By the way. The reason this canyon is called Paintbrush Canyon is because it is usually filled with wildflowers. Columbine and Indian Paintbrush are a very common site everywhere. Just not now. Too early probably. Maybe in a few more weeks.
The canyon then narrows and the trail follows the creek for several bends. As I stopped to take the above photo, 3 trail-runners (men) moved at good speed past me and up the canyon. I’m always amazed and impressed by people who run these trails. This trail is strenuous enough just walking. I can’t imagine running up it!
As the trail increased in altitude I noticed the stream began disappearing under snow fields and then reappearing again.
As the snow melts, the water rolls off these canyon walls and adds volume to the swift flowing Paintbrush Canyon Creek.
Some of the stream crossings require some ‘rock-hopping’. This is where I’m glad I use trekking poles. I can stabilize myself and prevent myself from falling when stepping on wet or loose rocks in the stream.
I used my iPhone for the above photo to get a multi-shot panoramic view as I followed the trail up into more snow fields.
At the beginning of a large snow field someone had made the above cairn. Looking just ahead up the canyon the trail disappears underneath a snow field and from here I could not see where the field ended or the trail emerged. I decided to walk in a straight line up the canyon and soon I saw another rock cairn up some distance in front of me near a rock slide.
As I stepped back onto the trail just past this cairn I turned and enjoyed this view with lakes and mountains in the distance.
From here I could easily see Leigh Lake (closest) and Jackson Lake in the distance.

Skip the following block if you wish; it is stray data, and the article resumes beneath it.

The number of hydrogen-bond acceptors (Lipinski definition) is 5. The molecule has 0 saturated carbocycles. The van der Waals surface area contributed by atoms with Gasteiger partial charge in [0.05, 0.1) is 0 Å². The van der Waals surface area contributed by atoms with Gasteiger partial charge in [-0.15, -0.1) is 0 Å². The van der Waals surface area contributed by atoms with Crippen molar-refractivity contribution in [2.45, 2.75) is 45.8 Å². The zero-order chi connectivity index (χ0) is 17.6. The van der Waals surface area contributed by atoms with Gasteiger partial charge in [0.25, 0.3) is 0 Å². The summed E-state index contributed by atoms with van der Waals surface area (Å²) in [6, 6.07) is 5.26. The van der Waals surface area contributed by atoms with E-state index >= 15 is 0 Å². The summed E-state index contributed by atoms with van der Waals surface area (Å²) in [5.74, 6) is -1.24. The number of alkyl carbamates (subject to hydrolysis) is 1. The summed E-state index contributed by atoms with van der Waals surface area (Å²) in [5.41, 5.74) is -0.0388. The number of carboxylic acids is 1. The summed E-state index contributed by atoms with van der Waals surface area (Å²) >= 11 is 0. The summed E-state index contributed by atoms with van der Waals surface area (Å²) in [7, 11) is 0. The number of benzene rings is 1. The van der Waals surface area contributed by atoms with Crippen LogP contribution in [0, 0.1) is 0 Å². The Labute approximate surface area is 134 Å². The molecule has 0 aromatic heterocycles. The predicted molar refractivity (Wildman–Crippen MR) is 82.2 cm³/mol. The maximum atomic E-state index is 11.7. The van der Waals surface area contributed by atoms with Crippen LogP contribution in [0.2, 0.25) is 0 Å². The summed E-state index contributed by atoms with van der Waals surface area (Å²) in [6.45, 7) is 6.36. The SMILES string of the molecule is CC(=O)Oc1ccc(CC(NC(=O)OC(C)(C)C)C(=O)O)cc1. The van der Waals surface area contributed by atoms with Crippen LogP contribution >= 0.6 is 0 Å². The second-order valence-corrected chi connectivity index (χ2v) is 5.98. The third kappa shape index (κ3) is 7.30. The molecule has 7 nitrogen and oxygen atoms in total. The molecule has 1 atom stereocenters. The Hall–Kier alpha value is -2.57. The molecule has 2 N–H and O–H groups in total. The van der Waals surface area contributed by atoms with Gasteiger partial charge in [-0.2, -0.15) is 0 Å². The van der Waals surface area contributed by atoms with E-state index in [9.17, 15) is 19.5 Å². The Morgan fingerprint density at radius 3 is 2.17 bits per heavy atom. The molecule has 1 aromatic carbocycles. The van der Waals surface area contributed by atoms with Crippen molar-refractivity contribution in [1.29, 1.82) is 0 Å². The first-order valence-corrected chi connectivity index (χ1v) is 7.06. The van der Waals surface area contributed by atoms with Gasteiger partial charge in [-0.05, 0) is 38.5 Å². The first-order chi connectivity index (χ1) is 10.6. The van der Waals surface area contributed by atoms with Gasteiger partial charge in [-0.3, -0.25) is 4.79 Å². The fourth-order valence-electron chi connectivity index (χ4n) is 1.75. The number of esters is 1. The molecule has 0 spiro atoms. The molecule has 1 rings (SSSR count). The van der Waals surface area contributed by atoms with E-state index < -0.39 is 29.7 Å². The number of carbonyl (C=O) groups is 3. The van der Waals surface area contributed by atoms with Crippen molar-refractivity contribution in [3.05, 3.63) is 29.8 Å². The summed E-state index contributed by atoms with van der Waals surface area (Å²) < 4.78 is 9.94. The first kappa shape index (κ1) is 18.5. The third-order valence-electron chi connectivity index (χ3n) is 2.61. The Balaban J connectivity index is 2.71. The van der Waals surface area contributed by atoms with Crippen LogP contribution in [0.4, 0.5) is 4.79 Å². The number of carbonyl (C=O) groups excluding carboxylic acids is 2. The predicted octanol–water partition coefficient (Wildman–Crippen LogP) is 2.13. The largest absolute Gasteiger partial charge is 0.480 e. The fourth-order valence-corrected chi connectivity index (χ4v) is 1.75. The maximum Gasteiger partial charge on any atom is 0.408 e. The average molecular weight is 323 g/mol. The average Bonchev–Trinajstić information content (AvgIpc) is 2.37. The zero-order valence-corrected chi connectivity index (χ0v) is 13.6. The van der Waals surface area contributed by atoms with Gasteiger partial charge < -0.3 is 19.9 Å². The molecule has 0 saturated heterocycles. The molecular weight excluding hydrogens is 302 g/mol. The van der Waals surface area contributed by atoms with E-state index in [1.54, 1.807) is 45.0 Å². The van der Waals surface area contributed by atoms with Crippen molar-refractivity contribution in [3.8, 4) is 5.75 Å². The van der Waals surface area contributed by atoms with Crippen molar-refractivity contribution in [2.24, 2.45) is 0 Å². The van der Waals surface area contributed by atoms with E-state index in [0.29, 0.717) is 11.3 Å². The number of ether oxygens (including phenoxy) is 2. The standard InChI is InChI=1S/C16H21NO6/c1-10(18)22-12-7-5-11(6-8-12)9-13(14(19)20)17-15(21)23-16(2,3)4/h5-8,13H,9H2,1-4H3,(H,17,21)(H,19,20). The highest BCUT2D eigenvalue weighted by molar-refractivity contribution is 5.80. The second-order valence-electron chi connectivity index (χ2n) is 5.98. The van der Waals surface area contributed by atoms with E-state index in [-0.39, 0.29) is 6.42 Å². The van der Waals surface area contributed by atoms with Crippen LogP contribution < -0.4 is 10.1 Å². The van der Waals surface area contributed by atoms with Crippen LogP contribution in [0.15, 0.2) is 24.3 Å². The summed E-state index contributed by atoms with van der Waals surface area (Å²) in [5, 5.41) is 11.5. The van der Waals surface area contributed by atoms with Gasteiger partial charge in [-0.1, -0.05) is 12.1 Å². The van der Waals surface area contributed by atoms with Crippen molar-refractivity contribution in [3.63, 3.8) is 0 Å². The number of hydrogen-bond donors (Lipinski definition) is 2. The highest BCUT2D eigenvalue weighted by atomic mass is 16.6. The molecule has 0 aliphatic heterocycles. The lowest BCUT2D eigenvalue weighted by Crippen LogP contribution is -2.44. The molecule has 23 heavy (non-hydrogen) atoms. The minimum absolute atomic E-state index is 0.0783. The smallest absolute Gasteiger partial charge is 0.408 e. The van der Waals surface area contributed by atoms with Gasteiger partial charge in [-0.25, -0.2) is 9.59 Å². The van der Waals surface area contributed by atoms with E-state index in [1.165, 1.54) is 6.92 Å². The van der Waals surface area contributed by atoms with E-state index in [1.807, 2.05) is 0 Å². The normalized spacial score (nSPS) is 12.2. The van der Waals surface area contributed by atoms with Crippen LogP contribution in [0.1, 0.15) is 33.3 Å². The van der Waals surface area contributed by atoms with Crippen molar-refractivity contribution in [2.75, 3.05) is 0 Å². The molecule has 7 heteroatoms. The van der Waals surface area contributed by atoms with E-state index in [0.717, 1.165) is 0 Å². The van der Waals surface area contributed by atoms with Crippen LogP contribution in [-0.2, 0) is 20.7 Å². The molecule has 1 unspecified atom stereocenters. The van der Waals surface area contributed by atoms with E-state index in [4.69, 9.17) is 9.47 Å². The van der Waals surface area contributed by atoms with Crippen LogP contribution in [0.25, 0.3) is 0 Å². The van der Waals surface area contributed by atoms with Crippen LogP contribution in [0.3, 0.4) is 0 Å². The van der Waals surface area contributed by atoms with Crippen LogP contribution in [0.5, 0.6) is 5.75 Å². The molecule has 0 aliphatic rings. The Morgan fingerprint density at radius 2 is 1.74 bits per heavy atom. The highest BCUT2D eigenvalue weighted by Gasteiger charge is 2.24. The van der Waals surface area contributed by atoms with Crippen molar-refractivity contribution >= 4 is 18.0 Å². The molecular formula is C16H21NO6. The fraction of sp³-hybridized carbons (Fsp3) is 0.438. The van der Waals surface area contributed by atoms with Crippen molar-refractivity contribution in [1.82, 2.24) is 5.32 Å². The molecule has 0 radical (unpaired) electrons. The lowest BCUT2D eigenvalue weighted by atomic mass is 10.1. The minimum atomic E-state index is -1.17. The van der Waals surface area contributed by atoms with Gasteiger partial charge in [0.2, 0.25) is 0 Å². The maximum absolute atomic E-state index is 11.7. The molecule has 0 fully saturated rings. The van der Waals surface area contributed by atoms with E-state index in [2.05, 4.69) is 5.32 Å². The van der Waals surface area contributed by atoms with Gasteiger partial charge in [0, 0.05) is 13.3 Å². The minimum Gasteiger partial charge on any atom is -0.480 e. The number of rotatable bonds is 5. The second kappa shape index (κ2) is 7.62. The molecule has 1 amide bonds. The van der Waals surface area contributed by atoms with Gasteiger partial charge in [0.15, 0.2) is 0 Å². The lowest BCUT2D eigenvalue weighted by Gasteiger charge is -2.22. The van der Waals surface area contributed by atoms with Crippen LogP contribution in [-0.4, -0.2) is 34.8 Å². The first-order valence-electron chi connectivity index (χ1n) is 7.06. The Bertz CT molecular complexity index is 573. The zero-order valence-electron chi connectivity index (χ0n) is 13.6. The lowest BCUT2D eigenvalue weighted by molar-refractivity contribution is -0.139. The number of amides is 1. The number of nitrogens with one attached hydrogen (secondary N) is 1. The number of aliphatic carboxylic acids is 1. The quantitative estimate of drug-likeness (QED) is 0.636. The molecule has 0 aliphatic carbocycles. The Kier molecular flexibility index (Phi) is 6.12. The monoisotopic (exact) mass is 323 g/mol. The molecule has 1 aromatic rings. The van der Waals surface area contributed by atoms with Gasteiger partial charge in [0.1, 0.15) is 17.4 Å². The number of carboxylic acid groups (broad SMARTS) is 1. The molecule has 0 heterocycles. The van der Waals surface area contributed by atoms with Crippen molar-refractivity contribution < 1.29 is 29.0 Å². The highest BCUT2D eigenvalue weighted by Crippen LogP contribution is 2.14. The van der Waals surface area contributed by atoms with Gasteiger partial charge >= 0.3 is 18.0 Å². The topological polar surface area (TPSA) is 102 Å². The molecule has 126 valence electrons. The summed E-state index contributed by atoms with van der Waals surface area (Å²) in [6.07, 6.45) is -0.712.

At this elevation the switch-backs in the trail start crossing snowy areas and created some tense moments while traversing the snow. The snow is rather hard and can be slick. I took the above photo as an example. Again, trekking poles were a great help to me.
These last parts of the trail were quite a ‘slog’. I worked up some serious sweat on these switch-backs.
I was compensated for this strenuous portion of the hike with some stunning views!
The trail eventually disappears again under snow. I followed the tracks of previous hikers up this gully. Again it was difficult walking on the slick hard snow. I noticed traces of the actual trail up the slope to my left (I found out later that underneath this whole area of snow is a scree field). As I walked near boulders sticking up out of the snow I used my trekking poles to test the snow in those areas. I saw a few places where a hiker’s feet had broken through the snow up to their thighs near some of the rocks. As the day grew warmer the footing was becoming treacherous.
I made the decision to try and get out of the snow and climb-up the slope to where I had seen traces of the actual trail. But this was so steep and slick that I realized why some previous hikers had chosen to hike up the bottom of the gully. So I climbed still further up the slope until I reached a ridge of rock with very little snow and worked my way to the top of the gully. My decision to travel this ridge turned out to be a bad one.
As I climbed over a few large boulders and planted my right foot down between a few smaller ones, I lost my balance and fell. As I fell I immediately tried to jerk my foot out from between the rocks fearing my leg would snap. I was able to get one of my trekking poles between my upper-body and the ground and keep me from going all the way down. But not before taking a chunk of flesh off my shin and the strain on my right leg causing a horribly painful and long-lasting cramp in my calf that took my breath away. After the cramp went away I was relieved that I hadn’t broken the leg. I pulled my pant-leg up to look at my shin which looked nasty enough that I didn’t want to look at it again. I stood up and experienced no small amount of pain as I put weight on the leg and that had me worried. I wasn’t sure how this pain would affect my hike back down the mountain. I didn’t have a lot of choices so I carefully worked my way off the rocky ridge and then down the steep snowy slope (literally by the seat of my pants).